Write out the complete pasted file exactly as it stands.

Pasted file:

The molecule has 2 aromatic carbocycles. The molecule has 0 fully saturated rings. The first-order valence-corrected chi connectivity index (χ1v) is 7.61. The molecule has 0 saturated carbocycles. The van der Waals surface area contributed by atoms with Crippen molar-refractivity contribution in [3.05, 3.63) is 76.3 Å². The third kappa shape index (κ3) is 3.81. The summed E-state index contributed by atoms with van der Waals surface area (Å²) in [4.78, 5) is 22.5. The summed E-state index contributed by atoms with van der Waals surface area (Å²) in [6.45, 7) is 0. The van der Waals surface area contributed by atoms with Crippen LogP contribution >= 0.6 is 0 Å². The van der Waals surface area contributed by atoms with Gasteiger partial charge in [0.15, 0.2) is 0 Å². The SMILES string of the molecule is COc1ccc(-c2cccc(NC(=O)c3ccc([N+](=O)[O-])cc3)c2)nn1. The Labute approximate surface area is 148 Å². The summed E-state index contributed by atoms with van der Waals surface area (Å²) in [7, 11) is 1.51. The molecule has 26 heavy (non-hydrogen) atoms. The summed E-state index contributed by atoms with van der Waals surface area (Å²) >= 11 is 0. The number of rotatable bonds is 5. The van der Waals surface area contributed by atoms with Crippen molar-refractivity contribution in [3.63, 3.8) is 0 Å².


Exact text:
The molecule has 2 aromatic carbocycles. The molecule has 0 fully saturated rings. The first-order valence-corrected chi connectivity index (χ1v) is 7.61. The molecule has 0 saturated carbocycles. The van der Waals surface area contributed by atoms with Crippen molar-refractivity contribution in [3.05, 3.63) is 76.3 Å². The third kappa shape index (κ3) is 3.81. The summed E-state index contributed by atoms with van der Waals surface area (Å²) in [4.78, 5) is 22.5. The summed E-state index contributed by atoms with van der Waals surface area (Å²) in [6.45, 7) is 0. The van der Waals surface area contributed by atoms with Crippen LogP contribution >= 0.6 is 0 Å². The van der Waals surface area contributed by atoms with Gasteiger partial charge in [0.15, 0.2) is 0 Å². The SMILES string of the molecule is COc1ccc(-c2cccc(NC(=O)c3ccc([N+](=O)[O-])cc3)c2)nn1. The Labute approximate surface area is 148 Å². The summed E-state index contributed by atoms with van der Waals surface area (Å²) in [7, 11) is 1.51. The molecule has 26 heavy (non-hydrogen) atoms. The summed E-state index contributed by atoms with van der Waals surface area (Å²) >= 11 is 0. The number of rotatable bonds is 5. The van der Waals surface area contributed by atoms with Crippen molar-refractivity contribution in [3.63, 3.8) is 0 Å².